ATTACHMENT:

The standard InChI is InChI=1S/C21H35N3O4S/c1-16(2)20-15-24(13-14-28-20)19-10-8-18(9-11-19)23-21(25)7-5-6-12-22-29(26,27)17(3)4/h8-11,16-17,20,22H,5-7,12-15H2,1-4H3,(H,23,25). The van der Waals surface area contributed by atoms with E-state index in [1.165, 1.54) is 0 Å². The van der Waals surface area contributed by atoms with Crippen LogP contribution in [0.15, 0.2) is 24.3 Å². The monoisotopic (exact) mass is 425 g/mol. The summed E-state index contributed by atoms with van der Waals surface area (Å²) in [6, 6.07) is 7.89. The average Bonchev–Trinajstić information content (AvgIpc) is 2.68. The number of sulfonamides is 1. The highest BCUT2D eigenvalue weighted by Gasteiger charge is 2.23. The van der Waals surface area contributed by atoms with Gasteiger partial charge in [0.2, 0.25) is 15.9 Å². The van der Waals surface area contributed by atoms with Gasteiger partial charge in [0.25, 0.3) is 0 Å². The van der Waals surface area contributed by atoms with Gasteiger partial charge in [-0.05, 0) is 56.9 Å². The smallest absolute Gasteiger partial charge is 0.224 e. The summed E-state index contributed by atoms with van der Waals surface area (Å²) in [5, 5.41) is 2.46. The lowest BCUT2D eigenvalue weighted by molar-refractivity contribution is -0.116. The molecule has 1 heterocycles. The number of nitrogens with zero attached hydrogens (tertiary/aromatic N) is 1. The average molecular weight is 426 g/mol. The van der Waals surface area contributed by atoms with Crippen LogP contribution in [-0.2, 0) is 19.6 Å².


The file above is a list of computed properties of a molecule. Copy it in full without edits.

The standard InChI is InChI=1S/C21H35N3O4S/c1-16(2)20-15-24(13-14-28-20)19-10-8-18(9-11-19)23-21(25)7-5-6-12-22-29(26,27)17(3)4/h8-11,16-17,20,22H,5-7,12-15H2,1-4H3,(H,23,25). The van der Waals surface area contributed by atoms with E-state index in [1.165, 1.54) is 0 Å². The van der Waals surface area contributed by atoms with Crippen LogP contribution in [0.15, 0.2) is 24.3 Å². The monoisotopic (exact) mass is 425 g/mol. The summed E-state index contributed by atoms with van der Waals surface area (Å²) in [6, 6.07) is 7.89. The average Bonchev–Trinajstić information content (AvgIpc) is 2.68. The number of sulfonamides is 1. The highest BCUT2D eigenvalue weighted by Gasteiger charge is 2.23. The van der Waals surface area contributed by atoms with Gasteiger partial charge in [0.2, 0.25) is 15.9 Å². The van der Waals surface area contributed by atoms with Gasteiger partial charge in [0.25, 0.3) is 0 Å². The van der Waals surface area contributed by atoms with Gasteiger partial charge in [-0.05, 0) is 56.9 Å². The smallest absolute Gasteiger partial charge is 0.224 e. The summed E-state index contributed by atoms with van der Waals surface area (Å²) in [5, 5.41) is 2.46. The lowest BCUT2D eigenvalue weighted by molar-refractivity contribution is -0.116. The molecule has 1 heterocycles. The number of nitrogens with zero attached hydrogens (tertiary/aromatic N) is 1. The average molecular weight is 426 g/mol. The van der Waals surface area contributed by atoms with Crippen LogP contribution in [-0.2, 0) is 19.6 Å².